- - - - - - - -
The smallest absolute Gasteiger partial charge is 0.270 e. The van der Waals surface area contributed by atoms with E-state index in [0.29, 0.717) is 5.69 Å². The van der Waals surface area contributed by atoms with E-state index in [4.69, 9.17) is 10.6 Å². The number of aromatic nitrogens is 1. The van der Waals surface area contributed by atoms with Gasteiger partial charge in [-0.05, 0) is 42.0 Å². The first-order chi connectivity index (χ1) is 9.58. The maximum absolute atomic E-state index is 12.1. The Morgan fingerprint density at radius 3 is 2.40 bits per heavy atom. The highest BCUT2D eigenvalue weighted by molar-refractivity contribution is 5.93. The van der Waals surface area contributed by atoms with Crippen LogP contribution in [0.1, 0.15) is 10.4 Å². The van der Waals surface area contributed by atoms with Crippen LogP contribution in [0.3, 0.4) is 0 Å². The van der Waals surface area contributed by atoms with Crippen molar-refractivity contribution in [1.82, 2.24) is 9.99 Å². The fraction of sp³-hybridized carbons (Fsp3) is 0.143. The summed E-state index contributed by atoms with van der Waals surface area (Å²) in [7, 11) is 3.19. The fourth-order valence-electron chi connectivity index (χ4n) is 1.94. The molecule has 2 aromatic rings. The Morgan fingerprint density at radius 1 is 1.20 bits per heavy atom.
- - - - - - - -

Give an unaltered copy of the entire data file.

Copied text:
The smallest absolute Gasteiger partial charge is 0.270 e. The van der Waals surface area contributed by atoms with E-state index in [0.29, 0.717) is 5.69 Å². The van der Waals surface area contributed by atoms with E-state index in [4.69, 9.17) is 10.6 Å². The number of aromatic nitrogens is 1. The van der Waals surface area contributed by atoms with Gasteiger partial charge in [-0.05, 0) is 42.0 Å². The first-order chi connectivity index (χ1) is 9.58. The maximum absolute atomic E-state index is 12.1. The Morgan fingerprint density at radius 3 is 2.40 bits per heavy atom. The highest BCUT2D eigenvalue weighted by molar-refractivity contribution is 5.93. The van der Waals surface area contributed by atoms with Crippen LogP contribution in [0.1, 0.15) is 10.4 Å². The van der Waals surface area contributed by atoms with Crippen LogP contribution in [0.3, 0.4) is 0 Å². The van der Waals surface area contributed by atoms with Crippen molar-refractivity contribution in [1.82, 2.24) is 9.99 Å². The fraction of sp³-hybridized carbons (Fsp3) is 0.143. The summed E-state index contributed by atoms with van der Waals surface area (Å²) in [7, 11) is 3.19. The fourth-order valence-electron chi connectivity index (χ4n) is 1.94. The molecule has 2 aromatic rings. The Morgan fingerprint density at radius 1 is 1.20 bits per heavy atom.